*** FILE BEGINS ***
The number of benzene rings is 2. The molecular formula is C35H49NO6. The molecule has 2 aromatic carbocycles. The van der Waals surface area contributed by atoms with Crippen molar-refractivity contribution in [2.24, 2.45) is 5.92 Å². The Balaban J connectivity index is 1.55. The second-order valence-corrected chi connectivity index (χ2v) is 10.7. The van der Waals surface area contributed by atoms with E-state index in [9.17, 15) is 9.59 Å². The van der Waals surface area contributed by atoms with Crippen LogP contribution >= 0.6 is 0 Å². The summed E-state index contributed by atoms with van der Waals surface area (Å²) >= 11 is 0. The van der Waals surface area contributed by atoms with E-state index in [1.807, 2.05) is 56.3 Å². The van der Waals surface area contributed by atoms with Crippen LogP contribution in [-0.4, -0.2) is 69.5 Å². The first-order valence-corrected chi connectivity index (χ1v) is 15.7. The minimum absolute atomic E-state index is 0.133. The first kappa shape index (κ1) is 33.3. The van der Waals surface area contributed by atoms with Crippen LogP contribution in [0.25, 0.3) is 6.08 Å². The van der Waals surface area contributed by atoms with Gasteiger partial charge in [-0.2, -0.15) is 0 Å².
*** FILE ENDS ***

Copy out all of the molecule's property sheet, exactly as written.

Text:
The number of benzene rings is 2. The molecular formula is C35H49NO6. The molecule has 2 aromatic carbocycles. The van der Waals surface area contributed by atoms with Crippen molar-refractivity contribution in [2.24, 2.45) is 5.92 Å². The Balaban J connectivity index is 1.55. The second-order valence-corrected chi connectivity index (χ2v) is 10.7. The van der Waals surface area contributed by atoms with E-state index in [9.17, 15) is 9.59 Å². The van der Waals surface area contributed by atoms with Crippen LogP contribution >= 0.6 is 0 Å². The summed E-state index contributed by atoms with van der Waals surface area (Å²) >= 11 is 0. The van der Waals surface area contributed by atoms with E-state index in [1.807, 2.05) is 56.3 Å². The van der Waals surface area contributed by atoms with Crippen LogP contribution in [-0.4, -0.2) is 69.5 Å². The first-order valence-corrected chi connectivity index (χ1v) is 15.7. The minimum absolute atomic E-state index is 0.133. The first kappa shape index (κ1) is 33.3. The van der Waals surface area contributed by atoms with Crippen LogP contribution in [0.25, 0.3) is 6.08 Å². The van der Waals surface area contributed by atoms with Gasteiger partial charge in [-0.2, -0.15) is 0 Å².